Wednesday 21 March 2018

Alcoholic given one last chance after series of bomb hoaxes

Conor Gallagher and Fiona Ferguson

A CHRONIC alcoholic with 64 convictions has been given "one more chance" after he was caught calling in multiple hoax bomb scares on his ex-girlfriend’s house.

The court heard that Sean Fahy (43) starting offending when he was 38 and ran up the convictions because of his drink problem.

Evidence was heard in the case last May and Fahy was released on bail pending sentence to prove he could stay out of trouble. Since then he has been charged with 15 offences including theft and criminal damage.

He also failed to show up for the finalisation of his sentence in July. He was arrested shortly afterwards while drunk in the grounds of Dublin Airport.

Fahy, of Drumcondra Road Lower, Dublin, had pleaded guilty at Dublin Circuit Criminal Court to making a false report to gardai and Dublin Fire Brigade on June 27, 2010.

Judge Martin Nolan agreed today to give him a final chance after extensive pleading from Fahy’s defence counsel who said he is determined to address his problems.

Barrister Anita Kilgallon, defending, told the court that she has seen “a change” in her client that he has done everything possible to address his drinking.

“This man has over 50 convictions,” Judge Nolan said. “How many chances should someone get?"

“Perhaps one final chance”, counsel replied.

Judge Nolan agreed to release Fahy on condition a clear recovery plan is laid out beforehand. He remanded him in custody for another week so details could be gathered on where Fahy will stay and what treatment courses he will go on.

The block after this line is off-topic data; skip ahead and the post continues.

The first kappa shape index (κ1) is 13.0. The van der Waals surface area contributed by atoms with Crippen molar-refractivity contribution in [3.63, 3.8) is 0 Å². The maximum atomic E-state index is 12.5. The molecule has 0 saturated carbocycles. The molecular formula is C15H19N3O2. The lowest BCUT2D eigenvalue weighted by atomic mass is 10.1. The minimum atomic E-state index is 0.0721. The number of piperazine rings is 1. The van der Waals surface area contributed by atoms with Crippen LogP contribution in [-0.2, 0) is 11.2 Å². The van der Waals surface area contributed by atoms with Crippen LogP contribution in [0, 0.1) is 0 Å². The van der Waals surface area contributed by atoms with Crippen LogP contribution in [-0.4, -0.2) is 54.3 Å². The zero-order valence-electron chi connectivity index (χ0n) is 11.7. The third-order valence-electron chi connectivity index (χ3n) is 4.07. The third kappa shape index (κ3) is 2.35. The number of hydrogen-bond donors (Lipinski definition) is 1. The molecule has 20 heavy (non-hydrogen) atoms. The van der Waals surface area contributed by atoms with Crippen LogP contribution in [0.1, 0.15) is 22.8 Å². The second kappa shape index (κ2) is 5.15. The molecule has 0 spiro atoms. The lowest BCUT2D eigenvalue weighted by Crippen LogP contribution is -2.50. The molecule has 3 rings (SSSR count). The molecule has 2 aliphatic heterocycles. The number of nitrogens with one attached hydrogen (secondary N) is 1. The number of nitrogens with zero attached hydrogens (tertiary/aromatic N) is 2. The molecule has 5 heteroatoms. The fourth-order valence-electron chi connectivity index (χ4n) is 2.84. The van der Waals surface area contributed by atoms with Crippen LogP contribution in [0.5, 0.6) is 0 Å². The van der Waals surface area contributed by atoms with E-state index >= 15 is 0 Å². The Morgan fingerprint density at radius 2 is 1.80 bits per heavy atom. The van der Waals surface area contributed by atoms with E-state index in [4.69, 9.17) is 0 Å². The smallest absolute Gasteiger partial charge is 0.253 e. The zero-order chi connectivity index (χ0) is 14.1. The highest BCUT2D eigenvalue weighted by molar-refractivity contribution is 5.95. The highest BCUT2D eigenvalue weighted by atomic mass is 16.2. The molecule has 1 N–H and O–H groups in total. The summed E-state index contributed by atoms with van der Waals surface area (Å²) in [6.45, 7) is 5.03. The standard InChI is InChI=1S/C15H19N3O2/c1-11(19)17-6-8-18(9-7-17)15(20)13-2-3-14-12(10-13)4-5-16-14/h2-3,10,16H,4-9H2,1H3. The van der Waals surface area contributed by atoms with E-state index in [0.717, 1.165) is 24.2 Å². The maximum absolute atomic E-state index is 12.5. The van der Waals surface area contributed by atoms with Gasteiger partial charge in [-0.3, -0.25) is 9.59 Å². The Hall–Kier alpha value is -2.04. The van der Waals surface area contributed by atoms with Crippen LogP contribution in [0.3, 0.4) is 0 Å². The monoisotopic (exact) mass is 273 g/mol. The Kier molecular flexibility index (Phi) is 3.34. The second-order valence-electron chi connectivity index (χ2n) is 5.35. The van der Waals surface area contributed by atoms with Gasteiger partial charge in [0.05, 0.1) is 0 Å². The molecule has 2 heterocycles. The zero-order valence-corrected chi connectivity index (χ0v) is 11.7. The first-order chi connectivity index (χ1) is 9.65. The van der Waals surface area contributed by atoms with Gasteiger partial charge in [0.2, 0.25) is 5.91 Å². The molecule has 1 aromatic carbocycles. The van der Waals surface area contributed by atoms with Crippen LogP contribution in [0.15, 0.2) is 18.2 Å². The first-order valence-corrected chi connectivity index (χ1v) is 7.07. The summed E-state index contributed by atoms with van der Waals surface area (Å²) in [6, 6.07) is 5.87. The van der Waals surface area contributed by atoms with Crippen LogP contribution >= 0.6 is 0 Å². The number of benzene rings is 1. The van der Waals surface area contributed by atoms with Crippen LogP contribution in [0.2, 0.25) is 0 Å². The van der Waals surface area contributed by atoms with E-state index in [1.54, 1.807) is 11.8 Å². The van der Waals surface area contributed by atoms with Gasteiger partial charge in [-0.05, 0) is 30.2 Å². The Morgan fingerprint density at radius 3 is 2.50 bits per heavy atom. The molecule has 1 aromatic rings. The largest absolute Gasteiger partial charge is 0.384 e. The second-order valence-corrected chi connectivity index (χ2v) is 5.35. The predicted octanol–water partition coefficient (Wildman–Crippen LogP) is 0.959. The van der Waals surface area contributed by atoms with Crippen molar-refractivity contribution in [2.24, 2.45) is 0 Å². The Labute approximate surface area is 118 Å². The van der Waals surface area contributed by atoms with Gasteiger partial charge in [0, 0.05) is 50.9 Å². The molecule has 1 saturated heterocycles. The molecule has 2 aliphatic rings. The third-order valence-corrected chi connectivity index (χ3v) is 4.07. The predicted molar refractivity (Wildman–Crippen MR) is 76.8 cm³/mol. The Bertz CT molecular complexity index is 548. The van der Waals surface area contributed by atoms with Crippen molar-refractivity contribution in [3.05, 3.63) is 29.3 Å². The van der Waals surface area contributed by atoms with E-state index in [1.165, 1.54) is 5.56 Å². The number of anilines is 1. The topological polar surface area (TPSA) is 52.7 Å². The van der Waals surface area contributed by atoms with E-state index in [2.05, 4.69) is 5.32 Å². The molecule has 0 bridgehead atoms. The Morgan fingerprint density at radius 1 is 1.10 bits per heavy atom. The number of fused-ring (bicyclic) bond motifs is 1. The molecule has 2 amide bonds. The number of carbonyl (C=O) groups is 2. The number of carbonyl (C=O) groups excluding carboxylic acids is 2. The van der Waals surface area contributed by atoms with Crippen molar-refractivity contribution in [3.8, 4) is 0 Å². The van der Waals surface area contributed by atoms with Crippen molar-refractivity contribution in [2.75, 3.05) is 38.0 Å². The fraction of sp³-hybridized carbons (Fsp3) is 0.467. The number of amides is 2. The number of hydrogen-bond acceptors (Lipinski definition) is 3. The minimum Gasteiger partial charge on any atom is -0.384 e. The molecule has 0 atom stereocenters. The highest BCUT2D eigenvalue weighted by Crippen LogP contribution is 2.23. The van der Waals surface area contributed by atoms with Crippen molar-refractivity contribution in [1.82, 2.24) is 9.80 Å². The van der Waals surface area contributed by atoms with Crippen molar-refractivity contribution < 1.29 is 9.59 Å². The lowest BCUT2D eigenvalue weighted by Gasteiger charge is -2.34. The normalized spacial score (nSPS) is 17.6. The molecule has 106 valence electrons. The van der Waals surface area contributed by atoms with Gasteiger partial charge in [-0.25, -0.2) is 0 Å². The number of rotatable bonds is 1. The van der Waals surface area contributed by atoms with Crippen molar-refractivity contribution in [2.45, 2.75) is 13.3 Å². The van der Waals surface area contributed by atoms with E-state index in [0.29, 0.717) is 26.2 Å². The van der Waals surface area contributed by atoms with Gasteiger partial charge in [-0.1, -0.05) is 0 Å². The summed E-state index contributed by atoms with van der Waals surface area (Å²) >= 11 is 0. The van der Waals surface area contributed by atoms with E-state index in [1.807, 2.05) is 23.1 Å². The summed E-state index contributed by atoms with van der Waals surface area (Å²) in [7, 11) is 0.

“In my view people are only entitled to so many chances,” the judge commented. “He’s got a lot more than he should have been given but I’ll give him one more.

“In my own view I’m being extremely lenient. It’s the first day back (of the legal term), it’s not a bad day to come before me.”

At the sentence hearing in May, the court heard Fahy made a false report to the Garda Control Centre at Harcourt Square that there was a domestic dispute happening at house where his former girlfriend lived.

He also rang Dublin Fire Brigade to report a bomb outside the same house.

At the May hearing Garda Damien O’Reilly told barrister Garret Baker, prosecuting, that Fahy made the hoax calls within hours of each other while he was drunk.

Gardai arrived at the address Fahy gave them and the house owner knew nothing about the alleged domestic dispute or the bomb.

While gardai were speaking to the house owner, Fahy rang the woman asking her had she any visitors. Fahy then made two further phone calls to Dublin Fire Brigade stating a bomb was outside the same address he had given to gardai initially.

“He attempted to give the operator a different phone number but his mobile number was identified through caller ID,” explained Gda O’Reilly.

“Listening to the calls, he appeared to be getting drunker and drunker,” he said.

Fahy told gardai he “couldn’t remember” making the calls and could not explain the motivation behind it.

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